As with the rest of the world, the BCI ministry was tested in new ways during the past year. Our organization has had to adapt to the ever-evolving global crisis, which has challenged us on all fronts. We continue to follow God’s lead and trust that His plan will be done.

With the economic pinch of the pandemic, more families are struggling than ever before. Ensuring that all children on our wait list secure sponsorships is at the top of our priority list at this time. We have children who have been waiting for a year or more and also several with critical needs who God has led to our program in recent weeks, including refugees from the war in the Tigray region.

In honor of the ministry’s 20th anniversary, we are prayerfully seeking sponsorships for 20 children. There are many ways that you can help:

*Pray for the waiting children
*Send a one-time gift to help a child
*Sponsor a child
*Share this newsletter with a friend
*Talk about BCI with those in your circle
*Share BCI’s social media posts on your accounts
*Speak with your church about sponsoring a child
*Co-sponsor a child with a group of family or friends
*Co-sponsor a child with your Bible study group

We feel gratitude for your ongoing support for the precious and vulnerable children of Ethiopia, and we invite you to learn about some of our waiting children, whose stories are included in this newsletter. Please pray for each child to find a sponsorship match.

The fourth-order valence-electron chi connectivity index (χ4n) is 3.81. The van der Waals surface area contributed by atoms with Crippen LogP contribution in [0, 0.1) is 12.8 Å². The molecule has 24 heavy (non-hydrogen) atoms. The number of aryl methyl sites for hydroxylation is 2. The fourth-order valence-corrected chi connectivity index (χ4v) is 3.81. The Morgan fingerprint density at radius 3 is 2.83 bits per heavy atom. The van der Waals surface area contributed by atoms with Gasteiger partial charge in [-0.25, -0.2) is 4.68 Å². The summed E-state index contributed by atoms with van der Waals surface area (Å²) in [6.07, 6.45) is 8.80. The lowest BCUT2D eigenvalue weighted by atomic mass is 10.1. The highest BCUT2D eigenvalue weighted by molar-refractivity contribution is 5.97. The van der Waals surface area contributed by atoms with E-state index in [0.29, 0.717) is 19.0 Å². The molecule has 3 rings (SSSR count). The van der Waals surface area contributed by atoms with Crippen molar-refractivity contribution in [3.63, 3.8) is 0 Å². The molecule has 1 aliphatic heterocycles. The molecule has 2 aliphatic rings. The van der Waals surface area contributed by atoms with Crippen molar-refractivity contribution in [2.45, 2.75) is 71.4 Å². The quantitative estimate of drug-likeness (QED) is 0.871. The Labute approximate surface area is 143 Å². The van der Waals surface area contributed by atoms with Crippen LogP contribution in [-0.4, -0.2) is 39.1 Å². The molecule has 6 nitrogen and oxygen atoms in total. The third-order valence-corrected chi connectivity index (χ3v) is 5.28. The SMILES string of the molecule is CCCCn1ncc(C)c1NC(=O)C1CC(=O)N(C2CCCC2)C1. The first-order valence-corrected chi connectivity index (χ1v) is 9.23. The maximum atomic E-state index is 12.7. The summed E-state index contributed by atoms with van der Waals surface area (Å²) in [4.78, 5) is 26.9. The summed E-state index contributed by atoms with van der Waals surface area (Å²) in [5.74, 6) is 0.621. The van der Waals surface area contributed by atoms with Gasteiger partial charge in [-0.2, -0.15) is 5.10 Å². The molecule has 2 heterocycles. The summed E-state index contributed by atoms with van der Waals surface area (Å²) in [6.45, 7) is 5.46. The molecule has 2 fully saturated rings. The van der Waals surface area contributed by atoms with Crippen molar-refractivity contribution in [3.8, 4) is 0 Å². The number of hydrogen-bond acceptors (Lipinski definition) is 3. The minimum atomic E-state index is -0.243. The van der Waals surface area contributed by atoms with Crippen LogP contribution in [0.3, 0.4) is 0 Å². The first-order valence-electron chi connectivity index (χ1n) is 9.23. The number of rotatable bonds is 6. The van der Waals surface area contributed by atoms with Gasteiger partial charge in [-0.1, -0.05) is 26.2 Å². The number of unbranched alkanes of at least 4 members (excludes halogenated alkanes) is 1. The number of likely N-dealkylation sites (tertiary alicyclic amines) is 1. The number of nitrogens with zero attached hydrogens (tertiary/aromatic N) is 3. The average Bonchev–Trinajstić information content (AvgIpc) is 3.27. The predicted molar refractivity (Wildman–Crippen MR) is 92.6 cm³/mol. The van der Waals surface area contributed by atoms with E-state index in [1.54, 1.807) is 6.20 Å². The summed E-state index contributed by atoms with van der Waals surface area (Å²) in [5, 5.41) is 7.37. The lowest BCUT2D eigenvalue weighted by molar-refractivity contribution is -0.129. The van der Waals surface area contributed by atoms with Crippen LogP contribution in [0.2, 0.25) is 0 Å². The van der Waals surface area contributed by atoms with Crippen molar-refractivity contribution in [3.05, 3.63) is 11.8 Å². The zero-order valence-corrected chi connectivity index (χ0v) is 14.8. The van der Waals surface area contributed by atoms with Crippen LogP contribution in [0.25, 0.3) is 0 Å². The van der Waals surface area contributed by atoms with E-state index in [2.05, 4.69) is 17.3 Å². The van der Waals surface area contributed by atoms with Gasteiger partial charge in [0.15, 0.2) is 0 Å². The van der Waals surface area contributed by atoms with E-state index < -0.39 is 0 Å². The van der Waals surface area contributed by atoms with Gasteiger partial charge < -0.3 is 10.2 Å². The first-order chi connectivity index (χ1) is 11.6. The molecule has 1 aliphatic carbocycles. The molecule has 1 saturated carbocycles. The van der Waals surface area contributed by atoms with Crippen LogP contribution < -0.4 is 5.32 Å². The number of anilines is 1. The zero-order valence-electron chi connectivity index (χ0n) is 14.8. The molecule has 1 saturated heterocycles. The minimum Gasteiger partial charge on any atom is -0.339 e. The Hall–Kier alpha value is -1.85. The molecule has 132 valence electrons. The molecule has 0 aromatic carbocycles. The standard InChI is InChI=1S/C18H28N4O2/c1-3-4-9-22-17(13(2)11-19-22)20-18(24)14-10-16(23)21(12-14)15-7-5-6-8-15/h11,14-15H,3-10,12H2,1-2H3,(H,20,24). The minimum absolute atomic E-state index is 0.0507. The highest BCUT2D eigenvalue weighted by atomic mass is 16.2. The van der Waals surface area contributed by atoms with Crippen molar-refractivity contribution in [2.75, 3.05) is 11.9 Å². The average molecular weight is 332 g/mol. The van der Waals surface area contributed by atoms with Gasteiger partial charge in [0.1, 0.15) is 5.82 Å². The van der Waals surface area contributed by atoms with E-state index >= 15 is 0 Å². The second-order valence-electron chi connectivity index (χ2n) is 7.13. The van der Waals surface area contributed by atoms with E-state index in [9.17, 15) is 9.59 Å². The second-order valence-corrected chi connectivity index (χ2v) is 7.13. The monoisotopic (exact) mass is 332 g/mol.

Catching up with Eyob Teklu

My name is Eyob Teklu. I started in the BCI program in 2008. BCI is my home. I grew up in a better living standard because of BCI. Sponsorship helped me a lot in my childhood. After high school, I graduated from TVT and became a cake baker in Debre Zeyit. Today I am an independent, confident, hard working man because of BCI.

There is a proverb that says “no appreciation is enough for great kindness.” But here, I still want to thank you all for your kindness, which has provided us with hope and courage to live a better life. I would like to express great appreciation on behalf of all those financially sponsored by you.

I am the main pastry chef at Gold Mark International Hotel and a teacher at Bishoftu Hotel Training Center. I am able to provide a good standard of living for myself, my mother and my sister. My plan is to someday own a bakery and hotel training center. I enjoy attending the youth program at church and playing sports in the morning.

To all of you kind people, you help us so we can stand by ourselves. You give us so much love, and I cannot express my gratitude by any words. Through you, God’s love reaches those children who are in difficulty and in need.

Full Circle: A Sponsorship Journey

The story of Mekdes Shisema, by her longtime sponsor, Rick.

My wife, Sheila, and I fell in love with Mekdes (name meaning “temple”) on our second trip to Ethiopia. She was a full orphan. Looking back, we saw potential in her that needed to be brought out. We couldn’t see her having the opportunity to overcome the harshness of her life on her own so we made the decision to welcome Mekdes into our own family. Since then, we’ve seen her through birthdays, braces, university dorm living in Addis Ababa, and university graduation. We’ve met her aunt, some of her extended family, and we’ve taken on her younger brother, Adana.